“Your file also says your great-great-great-great-great-grandfather was involved in the killing of Samora Machel. Did you know that?”
“No. Who is Samora Machel?”
“President of the former Mozambique. A little known piece of S.A.E.U. history. The South Africans denied everything until people stopped caring and the S.A.E.U. became inescapable. But I thought you’d find it interesting. Not many people can kill someone related to someone their great-great-and-so-on-grandfather killed.”
The waiter appeared and put Mr. Ford through the elaborate ritual of tasting, approval and pouring. Before he left the waiter informed them to get ready for a spectacle in five minutes. Marlie watched silently. Mr. Ford raised his glass and toasted their brief but fruitful future in business together. “But first,” he added, “there’s a little taste of the show.” He sipped his wine and motioned Marlie to look out of the enormous windows. The submarine dived deeper, over one thousand meters deep into blackness administered by Two Oceans Holding Company. Outside the two men could see nothing. The conversations died down as the waiters personally informed each table to observe through the massive glass walls.
Finally nuclear powered lights shone out into the black, lighting up very little. The diners were disappointed; they had hoped the entire ocean could be lit and revealed for them to see. Despite the poor lighting they were aware of massive shapes moving beyond the lights’ purview. All around them it grew brighter; other submarines outside shone their lights for the benefit of the diners.
And then one them said, “a whale.” At almost the same time another, seated on the opposite side of the room, said, “a squid.” Marlie swung his head towards the latter and saw a red thing angrily try and avoid the brightness. The squid glared balefully at the diners as the ocean grew brighter. Marlie saw the whale. It spotted the squid and rushed forward through the water towards the smaller cephalopod. The squid was quicker and darted out of the way, lashing out with its suction capped tentacles. The leviathan turned and opened its jaw to reveal shiny teeth.
“Naturally they’re not real, all grown by Two Oceans, but impressive nonetheless, no?”
The squid and the whale circled one another, occasionally lashing in but to no ultimate effect. Finally the squid saw a dark opening where the nuclear subs failed to shine and he took it. He darted into the blackness and left the whale circling the restaurant, puny in comparison, glaring malevolently. Marlie was disappointed. He had expected a kill.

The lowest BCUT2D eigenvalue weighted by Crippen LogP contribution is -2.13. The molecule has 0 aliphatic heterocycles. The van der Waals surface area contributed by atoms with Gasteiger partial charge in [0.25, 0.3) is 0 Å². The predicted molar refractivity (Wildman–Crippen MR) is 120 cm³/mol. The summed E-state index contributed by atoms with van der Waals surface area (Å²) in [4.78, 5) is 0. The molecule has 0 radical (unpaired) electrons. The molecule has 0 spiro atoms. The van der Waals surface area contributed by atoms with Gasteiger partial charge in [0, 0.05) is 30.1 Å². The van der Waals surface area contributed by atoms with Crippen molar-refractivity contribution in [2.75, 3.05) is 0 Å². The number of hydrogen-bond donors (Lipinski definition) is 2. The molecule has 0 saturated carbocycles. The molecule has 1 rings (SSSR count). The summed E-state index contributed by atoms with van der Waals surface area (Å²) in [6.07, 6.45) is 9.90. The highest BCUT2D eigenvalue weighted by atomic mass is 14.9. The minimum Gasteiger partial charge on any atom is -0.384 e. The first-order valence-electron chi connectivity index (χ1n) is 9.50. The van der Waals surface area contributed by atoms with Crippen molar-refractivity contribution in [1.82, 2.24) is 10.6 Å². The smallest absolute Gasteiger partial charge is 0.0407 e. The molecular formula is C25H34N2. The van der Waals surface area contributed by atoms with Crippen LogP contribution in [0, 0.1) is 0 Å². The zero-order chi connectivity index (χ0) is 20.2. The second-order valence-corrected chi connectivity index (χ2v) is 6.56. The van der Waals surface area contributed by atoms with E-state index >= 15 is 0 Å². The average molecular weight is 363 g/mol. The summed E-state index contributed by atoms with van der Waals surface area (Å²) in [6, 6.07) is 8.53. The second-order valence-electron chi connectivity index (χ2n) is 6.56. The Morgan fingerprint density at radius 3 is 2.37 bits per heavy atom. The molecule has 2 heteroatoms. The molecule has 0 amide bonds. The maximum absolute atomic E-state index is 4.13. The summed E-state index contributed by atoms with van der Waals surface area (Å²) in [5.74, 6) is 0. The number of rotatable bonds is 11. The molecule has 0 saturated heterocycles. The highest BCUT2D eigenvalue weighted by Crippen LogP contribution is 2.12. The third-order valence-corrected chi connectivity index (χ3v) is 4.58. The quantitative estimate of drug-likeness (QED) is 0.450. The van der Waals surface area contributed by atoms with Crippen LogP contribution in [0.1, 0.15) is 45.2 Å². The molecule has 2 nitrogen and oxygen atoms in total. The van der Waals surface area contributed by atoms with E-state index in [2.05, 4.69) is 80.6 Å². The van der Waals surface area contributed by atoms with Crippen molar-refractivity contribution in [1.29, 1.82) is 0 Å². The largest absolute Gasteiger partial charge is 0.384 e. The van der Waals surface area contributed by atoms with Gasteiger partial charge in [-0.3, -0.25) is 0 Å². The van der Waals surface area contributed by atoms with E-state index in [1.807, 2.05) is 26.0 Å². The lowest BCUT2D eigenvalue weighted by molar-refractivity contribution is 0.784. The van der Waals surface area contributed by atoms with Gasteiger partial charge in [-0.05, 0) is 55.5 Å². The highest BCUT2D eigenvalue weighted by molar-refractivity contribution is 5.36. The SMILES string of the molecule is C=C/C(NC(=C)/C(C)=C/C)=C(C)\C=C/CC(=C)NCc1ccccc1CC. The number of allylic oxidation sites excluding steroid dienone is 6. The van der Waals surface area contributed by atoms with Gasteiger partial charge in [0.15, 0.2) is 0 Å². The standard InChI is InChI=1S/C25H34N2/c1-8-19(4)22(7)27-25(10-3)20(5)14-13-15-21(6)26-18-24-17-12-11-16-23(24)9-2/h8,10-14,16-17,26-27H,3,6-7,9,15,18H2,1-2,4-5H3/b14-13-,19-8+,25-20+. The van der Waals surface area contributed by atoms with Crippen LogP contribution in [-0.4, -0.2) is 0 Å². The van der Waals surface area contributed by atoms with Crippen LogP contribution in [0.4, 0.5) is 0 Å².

Without any resolution the lights of the submarines outside flickered out and the beasts, unseen by the diners, bore their massive souls out in opposite directions into the endless darkness of a planetary ocean.
Marlie had never seen these animals before and did not believe they still existed naturally. He suspected that Two Oceans had copyrighted their genetic code. He didn’t mind; the show was excellent.
Mr. Ford resumed his proposition almost immediately after the appetizers arrived. The waiters served elegantly and discretely, anticipating needs without eavesdropping or even appearing to watch them. “Now, Captain van Aameen. Let me be up front with the conditions.”
“Asides from not knowing your name.”
“That’s one of them. You won’t know who I represent either.”
“I’ve done a little work like this before.”
“I know. That’s why you were the first choice. But let me continue. If you accept the terms, I can give you a small briefing here – nothing too detailed but that’s the way it has to be.”
“Go ahead.”
“You don’t know who we are because the nature of your mission could compromise my employers’ interests. As you might imagine, the nature of your mission could compromise quite a bit more for you. After completion, you will be given two forms of compensation. The first will be monetary – up to three million Neutral South Central Europe credits depending on your work, payable to a bank account that I’m sure you already have at a bank of your choice in N.S.C.E. The second will be citizenship to the nation of Neutral South Central Europe, and transport to one of the airports in the Bern-Thune metropolitan area.”
The reward was ample, not exceedingly generous apart from the mysterious ability to grant N.S.C.E. citizenship, a notoriously difficult region to belong to, even with persistent and generous bribery. It was difficult to calculate how much citizenship was worth. It was hard to calculate how much getting out of Africa was worth. More than he’d been able to save up in his life, he knew that much.
“Are they any more conditions?”
“A few, particular to the assignment.”
“Let’s hear them.”
“No atomic guns. No atomics of any kind. No radio transmissions. No use of satellites, even personal ones.”